Governor Working To Fix High Car Insurance Rates

Michigan's unique no fault law, which covers medical benefits for an unlimited amount, has drivers upset about the costs they have to pay for their monthly premiums.

"Well it's tough, you know, everybody's trying to make ends meet and more money in your car insurance definitely doesn't help," said Jordan Leaming, a driver in Lansing. "It definitely hurts to pay extra just because you live in a specific region."

According to Insure.com Michigan drivers pay $575 more per year for auto insurance than the national average. They pay $1,124 more than Maine, where car insurance is the lowest in the country. That's an i-pad, a new computer, or a trip to New York that every driver in Michigan could have had if they didn't need to put the money toward car insurance.

"We need to reduce the cost of auto insurance it's hurting our economy," said Kevin Clinton, the Commissioner of the Office of Insurance and Financial Regulation.

The high numbers are getting the attention of Governor Snyder.

"It's time for some reforms folks," said Governor Snyder addressing auto insurance in his State of the State address. "We far exceed every other state in how expensive our claims are. The average claim in Michigan is $44,000. The next two states are $17,000 and $10,000 dollars."

Those claims are paid out by every driver on the road. The same insurance in Ohio would run about $900 less each year, according to Insure.com.

The number of accidents in Michigan is not causing the problem. Michigan is actually at a ten year low, with about 30 percent fewer accidents than in 2002.

The Governor wants thoughtful reform to the state's no fault law medical pay-outs as well as insurance fraud.

"But I would say we are not going to stop at those two," said Governor Snyder. "I want to look at the whole question of auto insurance to see where we can be more proactive, particularly when you have cities--Detroit is number one on the most expensive list, Novi is number six, and I think Muskegon is number nine. That's not a good set of circumstances."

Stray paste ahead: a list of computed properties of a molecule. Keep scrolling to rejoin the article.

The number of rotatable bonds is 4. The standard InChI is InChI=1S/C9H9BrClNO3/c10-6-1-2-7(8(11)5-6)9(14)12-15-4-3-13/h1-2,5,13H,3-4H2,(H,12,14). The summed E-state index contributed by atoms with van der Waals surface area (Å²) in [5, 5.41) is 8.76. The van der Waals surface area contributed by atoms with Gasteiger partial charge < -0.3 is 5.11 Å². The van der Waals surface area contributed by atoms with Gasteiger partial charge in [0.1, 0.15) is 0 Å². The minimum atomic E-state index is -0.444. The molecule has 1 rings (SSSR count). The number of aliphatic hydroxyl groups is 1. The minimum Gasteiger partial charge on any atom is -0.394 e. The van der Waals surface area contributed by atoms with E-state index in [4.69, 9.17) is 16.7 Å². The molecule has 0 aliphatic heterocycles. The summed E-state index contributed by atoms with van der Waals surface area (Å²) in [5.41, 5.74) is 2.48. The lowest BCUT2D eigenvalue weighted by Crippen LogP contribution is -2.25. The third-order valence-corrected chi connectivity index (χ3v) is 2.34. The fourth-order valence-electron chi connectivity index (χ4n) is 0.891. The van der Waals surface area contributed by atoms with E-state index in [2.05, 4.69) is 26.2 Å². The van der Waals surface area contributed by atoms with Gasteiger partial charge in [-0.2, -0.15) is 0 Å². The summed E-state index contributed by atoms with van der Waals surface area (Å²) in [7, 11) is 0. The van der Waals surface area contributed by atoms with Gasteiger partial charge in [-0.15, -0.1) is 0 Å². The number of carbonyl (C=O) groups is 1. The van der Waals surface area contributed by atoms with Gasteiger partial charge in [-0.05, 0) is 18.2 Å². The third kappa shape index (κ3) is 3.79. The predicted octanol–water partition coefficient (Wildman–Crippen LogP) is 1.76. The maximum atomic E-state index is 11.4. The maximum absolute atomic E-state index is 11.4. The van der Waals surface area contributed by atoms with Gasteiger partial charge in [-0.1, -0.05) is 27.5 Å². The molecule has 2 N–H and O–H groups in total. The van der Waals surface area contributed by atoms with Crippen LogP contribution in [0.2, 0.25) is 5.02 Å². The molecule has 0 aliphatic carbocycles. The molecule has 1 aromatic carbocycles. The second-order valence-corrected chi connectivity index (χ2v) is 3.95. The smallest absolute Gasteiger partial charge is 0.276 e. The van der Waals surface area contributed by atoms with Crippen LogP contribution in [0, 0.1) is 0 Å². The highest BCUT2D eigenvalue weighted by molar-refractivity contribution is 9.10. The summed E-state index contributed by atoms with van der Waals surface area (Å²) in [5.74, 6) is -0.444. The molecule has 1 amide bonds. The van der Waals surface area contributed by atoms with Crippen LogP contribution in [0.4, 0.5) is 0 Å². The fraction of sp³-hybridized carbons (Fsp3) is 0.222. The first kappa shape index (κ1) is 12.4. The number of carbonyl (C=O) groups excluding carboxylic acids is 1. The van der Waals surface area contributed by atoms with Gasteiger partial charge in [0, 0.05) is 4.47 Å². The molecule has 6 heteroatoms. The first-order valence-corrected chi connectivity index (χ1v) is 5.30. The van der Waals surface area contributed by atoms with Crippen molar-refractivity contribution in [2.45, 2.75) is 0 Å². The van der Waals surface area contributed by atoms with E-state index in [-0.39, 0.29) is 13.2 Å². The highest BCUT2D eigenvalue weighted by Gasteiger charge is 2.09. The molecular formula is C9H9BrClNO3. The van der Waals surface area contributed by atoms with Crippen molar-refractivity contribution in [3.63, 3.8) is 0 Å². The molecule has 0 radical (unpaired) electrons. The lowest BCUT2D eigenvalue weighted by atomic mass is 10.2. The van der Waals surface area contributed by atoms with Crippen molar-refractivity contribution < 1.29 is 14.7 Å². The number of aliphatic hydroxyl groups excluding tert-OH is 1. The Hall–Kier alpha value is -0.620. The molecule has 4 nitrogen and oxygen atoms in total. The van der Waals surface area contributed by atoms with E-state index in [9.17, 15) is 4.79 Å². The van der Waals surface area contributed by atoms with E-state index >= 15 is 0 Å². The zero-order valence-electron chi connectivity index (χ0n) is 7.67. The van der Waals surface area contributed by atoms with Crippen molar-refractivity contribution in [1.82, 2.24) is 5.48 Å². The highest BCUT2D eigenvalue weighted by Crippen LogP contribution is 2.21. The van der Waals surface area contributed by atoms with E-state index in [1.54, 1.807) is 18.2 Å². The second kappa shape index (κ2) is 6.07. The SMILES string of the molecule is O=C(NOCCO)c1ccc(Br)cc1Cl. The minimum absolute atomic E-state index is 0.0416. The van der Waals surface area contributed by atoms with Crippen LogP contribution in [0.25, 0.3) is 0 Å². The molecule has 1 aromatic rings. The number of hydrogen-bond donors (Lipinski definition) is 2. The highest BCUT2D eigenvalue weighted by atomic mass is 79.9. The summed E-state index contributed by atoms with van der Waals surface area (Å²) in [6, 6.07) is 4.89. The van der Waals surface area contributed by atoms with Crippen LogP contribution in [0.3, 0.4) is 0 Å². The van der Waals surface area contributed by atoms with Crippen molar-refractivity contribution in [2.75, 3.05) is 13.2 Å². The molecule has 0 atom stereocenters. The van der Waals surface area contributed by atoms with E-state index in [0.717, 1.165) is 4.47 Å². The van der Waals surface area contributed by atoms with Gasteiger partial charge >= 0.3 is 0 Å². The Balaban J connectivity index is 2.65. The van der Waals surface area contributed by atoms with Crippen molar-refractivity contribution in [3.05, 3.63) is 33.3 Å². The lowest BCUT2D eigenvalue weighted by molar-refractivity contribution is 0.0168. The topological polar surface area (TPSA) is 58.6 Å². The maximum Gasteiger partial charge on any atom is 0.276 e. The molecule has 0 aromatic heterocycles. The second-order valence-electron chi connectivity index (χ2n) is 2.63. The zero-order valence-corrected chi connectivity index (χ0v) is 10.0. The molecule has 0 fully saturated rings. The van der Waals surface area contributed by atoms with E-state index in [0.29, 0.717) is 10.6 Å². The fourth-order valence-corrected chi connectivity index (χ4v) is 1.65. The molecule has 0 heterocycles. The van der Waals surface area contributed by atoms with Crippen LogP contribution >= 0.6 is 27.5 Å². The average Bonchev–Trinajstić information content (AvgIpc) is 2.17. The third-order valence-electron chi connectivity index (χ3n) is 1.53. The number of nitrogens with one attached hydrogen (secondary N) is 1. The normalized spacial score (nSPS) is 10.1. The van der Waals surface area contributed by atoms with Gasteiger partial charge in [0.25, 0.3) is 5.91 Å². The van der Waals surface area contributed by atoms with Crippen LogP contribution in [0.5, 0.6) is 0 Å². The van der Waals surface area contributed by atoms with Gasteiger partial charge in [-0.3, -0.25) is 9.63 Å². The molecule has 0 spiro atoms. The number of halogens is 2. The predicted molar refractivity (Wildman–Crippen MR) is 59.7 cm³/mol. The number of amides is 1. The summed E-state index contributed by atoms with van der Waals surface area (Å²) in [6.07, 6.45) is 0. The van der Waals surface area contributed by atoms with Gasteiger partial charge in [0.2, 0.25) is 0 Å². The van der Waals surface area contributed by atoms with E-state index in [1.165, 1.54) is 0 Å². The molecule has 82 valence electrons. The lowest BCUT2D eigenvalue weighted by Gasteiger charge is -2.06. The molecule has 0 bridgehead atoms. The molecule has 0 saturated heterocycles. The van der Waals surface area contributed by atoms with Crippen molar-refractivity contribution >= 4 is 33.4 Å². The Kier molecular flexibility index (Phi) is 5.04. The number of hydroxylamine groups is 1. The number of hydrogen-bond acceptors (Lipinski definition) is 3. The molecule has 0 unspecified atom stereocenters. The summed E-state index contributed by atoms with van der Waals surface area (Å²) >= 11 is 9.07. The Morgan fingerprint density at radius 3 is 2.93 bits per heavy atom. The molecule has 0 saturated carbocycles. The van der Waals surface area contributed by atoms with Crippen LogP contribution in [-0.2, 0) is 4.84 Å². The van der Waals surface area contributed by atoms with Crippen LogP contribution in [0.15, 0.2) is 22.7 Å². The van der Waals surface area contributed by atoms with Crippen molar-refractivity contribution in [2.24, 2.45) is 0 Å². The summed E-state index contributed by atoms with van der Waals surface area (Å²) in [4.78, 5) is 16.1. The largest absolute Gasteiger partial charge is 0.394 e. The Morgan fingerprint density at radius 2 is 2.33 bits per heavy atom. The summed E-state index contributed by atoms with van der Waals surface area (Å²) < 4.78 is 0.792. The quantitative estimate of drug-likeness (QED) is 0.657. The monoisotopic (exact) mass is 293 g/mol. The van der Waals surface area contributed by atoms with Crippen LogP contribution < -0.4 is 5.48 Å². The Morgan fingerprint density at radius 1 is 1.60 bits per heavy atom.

To look for a solution to the high costs of insurance the Governor signed an executive order creating the Department of Insurance and Financial Services.

Kevin Clinton said he has to wait about 55 days or so till he is approved to be the new director of that department.

"I think we have a real problem. We have probably 20 percent of the state that is uninsured right now, and that percent is even larger in the big cities," said Clinton. "Michigan has the highest benefits in the nation. We have unlimited medical benefits for the rest of your life. The next closest state in terms of a no fault state is New York, they require $50,000."

The Michigan Insurance Coalition says one cost of no fault----the fee paid per vehicle to the MCCA---is up tremendously. It was about $6 per vehicle in 1998. That fee paid by every driver per vehicle per year is now $175.

Insurance fraud is another issue.

"You know fraud is estimated to be upwards of almost 10 percent of the premium volume. In Michigan that can equate to almost 400 million dollars," said Peter Kuhnmuench, the Executive Director of the Insurance Institute of Michigan. "We save because we don't have to sue for benefits because you are self-insured and you collect from your own insurer, and it's a good system fundamentally. Unfortunately in Michigan it's designed without sufficient costs restraints to keep it healthy."

Some drivers are also frustrated with high vehicle registration fees. According to the Federal Highway Administration, Michigan is 9th in the country for the most expensive vehicle registration fees. The average cost is $58 per vehicle, but range from $29 to $211.

"If the legislature can move quickly I am sure we could have this done let's say within 9 months. So anytime [people] renew after let's say mid-September they could start to see some savings," said Clinton.


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